Excelerate accelerates tender for Bahia terminal
Excelerate will start importing LNG and selling regasified natural gas to its Brazilian customers once the financial and legal qualification and certification stages have been concluded and all necessary regulatory approvals obtained.
Excelerate will deploy one of its existing Floating Storage and Regasification Units (FSRU) for service at the Bahia Regasification Terminal.
Steven Kobos, President and Chief Executive Officer of Excelerate, said Petrobras' decision to advance in the tender for leasing the Bahia Regasification Terminal to Excelerate is an important milestone in the process of promoting competition in the Brazilian natural gas sector.
"We understand that increasing access to flexible LNG supply is critical to stabilising Brazil's energy system, especially during adverse weather events such as the current severe drought," he said.
"Petrobras has trusted Excelerate with critical services for years, and we expect to continue to support Petrobras' efforts to increase LNG access for the Brazilian energy market. We are proactively engaging with customers to assess their natural gas requirements and coordinating with Petrobras to ensure a timely and seamless transition of service."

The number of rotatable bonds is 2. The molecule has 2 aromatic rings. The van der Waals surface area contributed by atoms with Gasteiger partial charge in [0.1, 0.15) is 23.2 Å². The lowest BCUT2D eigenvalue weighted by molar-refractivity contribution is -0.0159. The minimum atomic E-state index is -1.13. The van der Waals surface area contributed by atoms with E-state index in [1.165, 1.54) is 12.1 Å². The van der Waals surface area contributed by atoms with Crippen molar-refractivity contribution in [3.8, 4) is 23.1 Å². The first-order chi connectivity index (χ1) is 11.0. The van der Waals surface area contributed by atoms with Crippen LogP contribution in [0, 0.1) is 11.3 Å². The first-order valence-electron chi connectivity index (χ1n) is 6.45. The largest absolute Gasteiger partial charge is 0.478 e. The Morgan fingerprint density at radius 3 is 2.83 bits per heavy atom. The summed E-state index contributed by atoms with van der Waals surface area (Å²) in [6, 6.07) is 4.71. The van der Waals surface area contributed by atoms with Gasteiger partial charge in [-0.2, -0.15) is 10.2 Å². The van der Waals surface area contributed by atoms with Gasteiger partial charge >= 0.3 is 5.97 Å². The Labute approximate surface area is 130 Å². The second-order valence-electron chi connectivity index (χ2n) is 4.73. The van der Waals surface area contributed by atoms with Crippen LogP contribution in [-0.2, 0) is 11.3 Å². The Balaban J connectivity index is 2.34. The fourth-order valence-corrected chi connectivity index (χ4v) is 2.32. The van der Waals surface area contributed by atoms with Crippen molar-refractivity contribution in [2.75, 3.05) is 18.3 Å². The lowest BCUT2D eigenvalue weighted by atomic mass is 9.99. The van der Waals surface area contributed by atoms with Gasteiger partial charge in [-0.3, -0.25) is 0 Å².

Excelerate has provided regasification services in Brazil since 2012, with a track record of operations at Petrobras' LNG terminals in Bahia, Guanabara Bay, and Pecém. In September 2020, Excelerate's FSRU Experience broke an industry record for send-out capacity by reaching 1.06 billion cubic feet (BCF) at the Guanabara Bay LNG Regasification Terminal.
Excelerate has delivered reliable, cleaner energy to markets across the globe, developing and operating 13 LNG terminals worldwide.
LNG tide turns in South America
After two years of slumping LNG demand in South America’s major economies, the tide this year has shifted, according to Natural Gas Intel. LNG imports are up 60% in Brazil, according to consultancy Timera Energy, while Latin America has made up 16% of total LNG cargoes that originated in the United States this year.
Some of this new demand is pulling Atlantic cargoes away from Europe, contributing to a surge in European energy prices.
Natural gas prices in Europe and the UK have soared to some of the highest levels on record, threatening to raise costs for households and businesses as global supplies of the critical fossil fuel remain tight. In the UK, prices have risen above 100p a therm, the highest level since 2005 and a record for the summer, according to the Financial Times.
The global syngas (synthesis) market, valued at $43.6 billion in 2019, is projected to reach $66.5 billion by 2027, growing at a CAGR of 6.1% from 2020 to 2027.